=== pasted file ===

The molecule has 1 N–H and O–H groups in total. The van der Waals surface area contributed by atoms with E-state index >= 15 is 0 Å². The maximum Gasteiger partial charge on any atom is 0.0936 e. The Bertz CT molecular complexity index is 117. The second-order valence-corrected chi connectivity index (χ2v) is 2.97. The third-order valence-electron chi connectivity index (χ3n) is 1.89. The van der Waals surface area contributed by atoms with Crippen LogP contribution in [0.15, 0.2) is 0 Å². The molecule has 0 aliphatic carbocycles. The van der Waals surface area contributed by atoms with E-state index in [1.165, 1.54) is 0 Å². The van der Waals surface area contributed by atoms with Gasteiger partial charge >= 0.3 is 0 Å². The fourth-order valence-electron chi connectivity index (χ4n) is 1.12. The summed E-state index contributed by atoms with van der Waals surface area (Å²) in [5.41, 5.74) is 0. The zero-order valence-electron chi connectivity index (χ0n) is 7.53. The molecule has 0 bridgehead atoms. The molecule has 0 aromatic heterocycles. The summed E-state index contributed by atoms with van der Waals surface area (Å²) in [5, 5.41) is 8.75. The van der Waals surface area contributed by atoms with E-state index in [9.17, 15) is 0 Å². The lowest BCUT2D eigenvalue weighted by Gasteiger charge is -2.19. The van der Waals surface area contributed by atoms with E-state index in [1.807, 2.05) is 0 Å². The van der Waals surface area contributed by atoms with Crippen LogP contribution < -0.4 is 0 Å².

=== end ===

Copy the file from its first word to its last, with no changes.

The molecule has 1 N–H and O–H groups in total. The van der Waals surface area contributed by atoms with E-state index >= 15 is 0 Å². The maximum Gasteiger partial charge on any atom is 0.0936 e. The Bertz CT molecular complexity index is 117. The second-order valence-corrected chi connectivity index (χ2v) is 2.97. The third-order valence-electron chi connectivity index (χ3n) is 1.89. The van der Waals surface area contributed by atoms with Crippen LogP contribution in [0.15, 0.2) is 0 Å². The molecule has 0 aliphatic carbocycles. The van der Waals surface area contributed by atoms with E-state index in [1.165, 1.54) is 0 Å². The van der Waals surface area contributed by atoms with Gasteiger partial charge >= 0.3 is 0 Å². The fourth-order valence-electron chi connectivity index (χ4n) is 1.12. The summed E-state index contributed by atoms with van der Waals surface area (Å²) in [5.41, 5.74) is 0. The zero-order valence-electron chi connectivity index (χ0n) is 7.53. The molecule has 0 bridgehead atoms. The molecule has 0 aromatic heterocycles. The summed E-state index contributed by atoms with van der Waals surface area (Å²) in [5, 5.41) is 8.75. The van der Waals surface area contributed by atoms with E-state index in [9.17, 15) is 0 Å². The lowest BCUT2D eigenvalue weighted by Gasteiger charge is -2.19. The van der Waals surface area contributed by atoms with E-state index in [1.807, 2.05) is 0 Å². The van der Waals surface area contributed by atoms with Crippen LogP contribution < -0.4 is 0 Å².